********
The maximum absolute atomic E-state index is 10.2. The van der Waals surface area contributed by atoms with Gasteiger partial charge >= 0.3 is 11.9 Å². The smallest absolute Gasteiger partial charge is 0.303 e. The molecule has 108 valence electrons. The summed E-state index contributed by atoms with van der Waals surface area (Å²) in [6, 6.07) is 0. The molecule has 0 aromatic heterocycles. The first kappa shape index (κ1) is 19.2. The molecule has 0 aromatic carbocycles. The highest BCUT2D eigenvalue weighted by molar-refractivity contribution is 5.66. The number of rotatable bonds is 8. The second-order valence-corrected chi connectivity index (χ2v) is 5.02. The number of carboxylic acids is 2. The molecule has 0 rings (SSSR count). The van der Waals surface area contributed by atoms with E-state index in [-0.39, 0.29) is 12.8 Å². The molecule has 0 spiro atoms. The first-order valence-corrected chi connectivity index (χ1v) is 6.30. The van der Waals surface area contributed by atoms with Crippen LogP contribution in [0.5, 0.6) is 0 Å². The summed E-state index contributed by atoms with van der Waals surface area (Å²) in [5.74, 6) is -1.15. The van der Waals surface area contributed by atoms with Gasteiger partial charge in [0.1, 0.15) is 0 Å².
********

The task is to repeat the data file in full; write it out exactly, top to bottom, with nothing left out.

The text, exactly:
The maximum absolute atomic E-state index is 10.2. The van der Waals surface area contributed by atoms with Gasteiger partial charge >= 0.3 is 11.9 Å². The smallest absolute Gasteiger partial charge is 0.303 e. The molecule has 108 valence electrons. The summed E-state index contributed by atoms with van der Waals surface area (Å²) in [6, 6.07) is 0. The molecule has 0 aromatic heterocycles. The first kappa shape index (κ1) is 19.2. The molecule has 0 aromatic carbocycles. The highest BCUT2D eigenvalue weighted by molar-refractivity contribution is 5.66. The number of rotatable bonds is 8. The second-order valence-corrected chi connectivity index (χ2v) is 5.02. The number of carboxylic acids is 2. The molecule has 0 rings (SSSR count). The van der Waals surface area contributed by atoms with E-state index in [-0.39, 0.29) is 12.8 Å². The molecule has 0 spiro atoms. The first-order valence-corrected chi connectivity index (χ1v) is 6.30. The van der Waals surface area contributed by atoms with Crippen LogP contribution in [0.5, 0.6) is 0 Å². The summed E-state index contributed by atoms with van der Waals surface area (Å²) in [5.74, 6) is -1.15. The van der Waals surface area contributed by atoms with Gasteiger partial charge in [0.1, 0.15) is 0 Å².